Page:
Memorial Day is the unofficial start of the gardening season in Vermont, so I thought I would dedicate this week’s post to the easiest edibles you could grow. After all, I don’t pretend to have a very green thumb, and even I haven’t killed too many herb plants!
Why grow herbs? For one thing, herbs can be thrown into nearly anything you make, and by growing your own, you need only take what you need, and yet always have them on hand. Fresh herbs are the pixie dust of the culinary world, and truly can make a dish more magical, not to mention delicious. For inspiration, consider using them in vinaigrettes and grilling marinades, added to fruit or veggie salads, steeped in tea, or tossed into cooked grains or pasta. I like to use leaves of different herbs tossed with baby greens to make a salad a little more interesting. And basil doesn’t hold the monopoly on pesto; when fall comes around, cut down all your herbs to make varieties of pesto to freeze and enjoy when winter rolls around.
Fresh herbs aren’t just great flavor enhancers: many are ingredients in homeopathic and conventional medicines. The flavor of fresh is definitely superior to dried. And once winter approaches, it is easy enough to dry your own herbs, which yields more delicious results than the stuff you find in the grocery store.
Many herbs are perennials, even in our chilly Green Mountain growing zone, as you can see in our healthy weight loss spa‘s kitchen garden. Oregano, peppermint, spearmint, chives, thyme, and catnip spread like weeds. (Catnip isn’t just for the felines in your family; it makes a lovely tea that’s good for a sour stomach.) I’ve even had a sage plant return for four years before it finally was done in by a nasty winter. In southern areas, rosemary is a lovely and aromatic perennial, which has the added benefit of being a natural bug repellant. That’s reason alone to keep a rosemary bush on your deck!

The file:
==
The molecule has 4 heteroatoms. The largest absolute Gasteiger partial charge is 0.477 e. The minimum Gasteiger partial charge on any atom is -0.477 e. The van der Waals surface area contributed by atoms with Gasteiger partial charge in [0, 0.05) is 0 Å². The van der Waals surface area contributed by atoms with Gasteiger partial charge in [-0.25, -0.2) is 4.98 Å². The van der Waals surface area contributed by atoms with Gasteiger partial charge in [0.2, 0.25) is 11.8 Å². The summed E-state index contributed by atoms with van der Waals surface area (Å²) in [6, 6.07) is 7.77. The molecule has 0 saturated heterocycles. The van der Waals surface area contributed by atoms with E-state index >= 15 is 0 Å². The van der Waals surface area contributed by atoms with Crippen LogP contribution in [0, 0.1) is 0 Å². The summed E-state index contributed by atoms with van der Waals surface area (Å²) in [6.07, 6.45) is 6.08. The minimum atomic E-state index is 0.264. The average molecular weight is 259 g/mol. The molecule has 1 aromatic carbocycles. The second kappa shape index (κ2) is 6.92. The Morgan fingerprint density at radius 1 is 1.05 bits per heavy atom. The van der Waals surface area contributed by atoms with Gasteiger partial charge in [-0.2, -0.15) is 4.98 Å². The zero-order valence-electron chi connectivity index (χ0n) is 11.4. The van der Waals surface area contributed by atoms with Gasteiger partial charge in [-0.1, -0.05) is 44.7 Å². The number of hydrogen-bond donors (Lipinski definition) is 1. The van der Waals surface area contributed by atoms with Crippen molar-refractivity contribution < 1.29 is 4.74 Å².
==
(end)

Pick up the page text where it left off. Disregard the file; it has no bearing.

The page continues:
I like to plant established young plants from local organic farm stands in pots. That way, it is easy to move annuals, such as basil, parsley, and cilantro, inside when the weather chills (although my cats love to mow all of them down). Also, this keeps perennials from spreading and intermingling, which can make for interesting cross-breeding. They really do not require much (if any) attention beyond planting them properly and making sure they get water in dry, hot months.
Most herbs have very pretty flowers, which are nice additions to salads. You will want to try to use your herbs before they flower, however, which causes them to taste less sweet. If you know what they look like when they are beginning to bud, you can pinch the baby flowers off to prolong use of the plant. Give it a shot and see how yummy, easy, and pretty an herb garden can be.
What is your favorite use of fresh herbs?